Recent additions to California's NGO club, such as Environmental Defense (formerly EDF) and the Natural Resources Defense Council have not been around as long as the Sierra Club but certainly have made their mark. The list of projects affected by these and like-minded organizations, such as The Nature Conservancy, includes dam and power-generation projects stalled, toxic chemicals and pesticides restricted, highways rerouted, developments scaled back, and lands and species preserved. Elsewhere, for example Europe and Japan, NGOs have increased in influence; a notable example is their rallying of consumers against the introduction of genetically modified foods into the marketplace.
Today, nonprofit organizations often float the kinds of broad public-policy ideas and initiatives that were once the exclusive domain of the civic-minded business leaders of the past. Likewise, major foundations such as the San Francisco, Hewlett, Packard and Irvine foundations have taken up environmental causes in recent years, promoting “smart-growth” policies or environmental education and justice through generous grants. In mid-1999, the National Network of Grantmakers which represents 400 foundations that support social change, introduced a campaign called “The Pay-out Initiative: 1% for Democracy,” which encourages foundations to earmark funds for causes such as protecting the environment and fighting poverty.
In the 1970s and early 1980s, litigation was a favorite tool of nonprofit organizations. Freshly minted federal and state legislation such as the National Environmental Policy Act and the California Environmental Quality Act permitted challenges to projects that many California residents saw as unnecessarily destructive to the environment. As federal and state courts became more conservative, however, and government officials and private businesses became more sophisticated in their approaches to project development, litigation has fallen off as the first, or even principal, resort of project opponents.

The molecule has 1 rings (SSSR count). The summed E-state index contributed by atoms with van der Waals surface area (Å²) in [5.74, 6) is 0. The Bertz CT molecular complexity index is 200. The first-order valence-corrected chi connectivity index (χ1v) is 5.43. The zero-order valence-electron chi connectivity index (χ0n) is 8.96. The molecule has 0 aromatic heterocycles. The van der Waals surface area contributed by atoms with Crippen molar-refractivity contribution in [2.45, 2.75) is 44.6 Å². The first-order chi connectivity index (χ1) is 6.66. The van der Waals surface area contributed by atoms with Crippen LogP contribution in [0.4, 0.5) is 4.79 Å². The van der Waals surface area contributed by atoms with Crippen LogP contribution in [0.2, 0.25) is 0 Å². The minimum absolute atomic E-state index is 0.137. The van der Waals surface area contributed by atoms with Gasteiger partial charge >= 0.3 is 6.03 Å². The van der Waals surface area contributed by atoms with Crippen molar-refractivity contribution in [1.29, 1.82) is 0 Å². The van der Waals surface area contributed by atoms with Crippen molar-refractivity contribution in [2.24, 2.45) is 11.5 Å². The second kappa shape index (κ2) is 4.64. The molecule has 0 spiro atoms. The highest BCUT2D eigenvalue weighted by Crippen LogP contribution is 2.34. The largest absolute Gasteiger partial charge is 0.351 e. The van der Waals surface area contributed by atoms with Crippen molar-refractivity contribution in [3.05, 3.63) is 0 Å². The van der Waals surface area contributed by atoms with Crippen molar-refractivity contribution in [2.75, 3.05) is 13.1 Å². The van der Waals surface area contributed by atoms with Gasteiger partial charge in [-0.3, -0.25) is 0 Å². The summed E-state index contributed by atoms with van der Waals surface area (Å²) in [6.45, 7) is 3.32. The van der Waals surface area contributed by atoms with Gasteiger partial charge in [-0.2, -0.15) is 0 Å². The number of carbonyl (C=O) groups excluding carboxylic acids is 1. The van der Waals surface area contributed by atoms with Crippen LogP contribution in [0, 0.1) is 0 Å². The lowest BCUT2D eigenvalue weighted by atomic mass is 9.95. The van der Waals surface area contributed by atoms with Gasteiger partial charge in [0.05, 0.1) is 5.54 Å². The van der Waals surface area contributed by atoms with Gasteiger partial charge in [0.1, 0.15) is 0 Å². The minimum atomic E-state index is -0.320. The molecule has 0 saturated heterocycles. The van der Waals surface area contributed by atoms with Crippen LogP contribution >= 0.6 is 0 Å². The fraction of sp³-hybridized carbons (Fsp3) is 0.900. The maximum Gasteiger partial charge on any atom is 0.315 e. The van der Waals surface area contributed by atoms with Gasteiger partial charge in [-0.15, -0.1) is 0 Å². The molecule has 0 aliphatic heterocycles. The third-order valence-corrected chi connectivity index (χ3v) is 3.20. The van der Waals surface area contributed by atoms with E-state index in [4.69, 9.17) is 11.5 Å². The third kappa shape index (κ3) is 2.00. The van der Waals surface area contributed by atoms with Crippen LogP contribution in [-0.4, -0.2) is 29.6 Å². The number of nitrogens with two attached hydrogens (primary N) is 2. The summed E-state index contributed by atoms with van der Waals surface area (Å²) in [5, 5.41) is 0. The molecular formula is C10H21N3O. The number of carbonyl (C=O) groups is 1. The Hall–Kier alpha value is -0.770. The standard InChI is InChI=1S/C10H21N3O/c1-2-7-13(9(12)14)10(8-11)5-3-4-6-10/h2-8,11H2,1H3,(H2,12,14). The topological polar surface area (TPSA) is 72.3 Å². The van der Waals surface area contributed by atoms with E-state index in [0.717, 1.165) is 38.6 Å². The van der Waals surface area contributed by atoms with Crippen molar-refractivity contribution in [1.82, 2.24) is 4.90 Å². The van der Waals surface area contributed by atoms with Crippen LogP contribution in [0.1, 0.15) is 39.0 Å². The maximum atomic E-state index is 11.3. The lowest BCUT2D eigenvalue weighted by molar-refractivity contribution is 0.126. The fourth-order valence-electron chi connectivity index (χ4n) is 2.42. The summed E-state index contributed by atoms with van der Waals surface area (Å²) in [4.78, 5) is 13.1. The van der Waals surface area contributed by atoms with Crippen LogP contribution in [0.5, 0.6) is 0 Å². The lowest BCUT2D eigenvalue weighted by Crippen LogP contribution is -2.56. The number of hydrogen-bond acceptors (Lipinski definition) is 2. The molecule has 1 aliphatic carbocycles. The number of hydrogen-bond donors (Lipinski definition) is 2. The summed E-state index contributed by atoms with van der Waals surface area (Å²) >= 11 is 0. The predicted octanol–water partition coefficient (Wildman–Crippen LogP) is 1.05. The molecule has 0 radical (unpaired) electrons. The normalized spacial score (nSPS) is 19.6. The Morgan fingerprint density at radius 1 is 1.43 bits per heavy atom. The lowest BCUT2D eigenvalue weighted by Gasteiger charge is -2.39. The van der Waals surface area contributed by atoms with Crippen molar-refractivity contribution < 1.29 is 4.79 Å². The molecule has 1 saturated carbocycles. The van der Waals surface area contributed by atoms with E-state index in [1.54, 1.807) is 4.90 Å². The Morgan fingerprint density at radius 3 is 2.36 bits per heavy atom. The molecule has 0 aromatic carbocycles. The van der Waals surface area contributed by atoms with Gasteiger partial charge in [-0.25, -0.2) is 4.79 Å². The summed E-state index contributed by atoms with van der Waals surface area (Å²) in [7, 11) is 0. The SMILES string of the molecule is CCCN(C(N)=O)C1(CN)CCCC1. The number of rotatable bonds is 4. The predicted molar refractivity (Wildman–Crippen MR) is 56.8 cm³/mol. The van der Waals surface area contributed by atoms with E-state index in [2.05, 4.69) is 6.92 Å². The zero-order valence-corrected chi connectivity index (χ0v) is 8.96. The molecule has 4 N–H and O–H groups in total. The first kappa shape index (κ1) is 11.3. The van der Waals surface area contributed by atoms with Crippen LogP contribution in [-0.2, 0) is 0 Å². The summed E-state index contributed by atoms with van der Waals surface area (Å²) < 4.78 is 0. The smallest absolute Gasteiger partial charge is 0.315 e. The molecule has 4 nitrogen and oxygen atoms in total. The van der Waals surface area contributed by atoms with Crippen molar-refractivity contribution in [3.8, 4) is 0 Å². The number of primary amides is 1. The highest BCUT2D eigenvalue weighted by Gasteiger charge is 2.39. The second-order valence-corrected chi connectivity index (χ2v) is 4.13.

Instead, other forums have emerged for battles over public policy. Initiatives and referenda, alternative dispute resolution and multistake-holder, collaborative decision-making are among the less conventional means for resolving environmental controversies. Last year, for example, the California Farm Bureau Federation and the Environmental Water Caucus, a coalition representing California nonprofits, engaged in heated head-to-head competition to turn out the most and the best-informed speakers at public hearings on CALFED, the federal-state consortium drafting a new water plan for California.
The alternative visions presented by the Farm Bureau and the EWC at these hearings can be viewed as a metaphor for the major infrastructure and natural-resource dilemmas faced in California. Do we need more dams and canals? How many more highway lanes should be built? Can conservation and efficiency measures do the job instead? Should taxpayers subsidize public-works projects? Can the needs for water, mobility, energy and food be met without additional environmental insult? Indeed, can natural resources devastated by the quest to meet other economic and social objectives now be restored? Can we have it all, prosperity and environmental quality?
No one, of course, knows how these questions will be answered. We do know that in California's future, non-profit organizations will be squarely in the middle of the struggles to address the state's natural-resource, conservation and infrastructure challenges. For better or worse, they may be even more important in the search for answers than the more traditional sectors from which public leadership sprung in the past.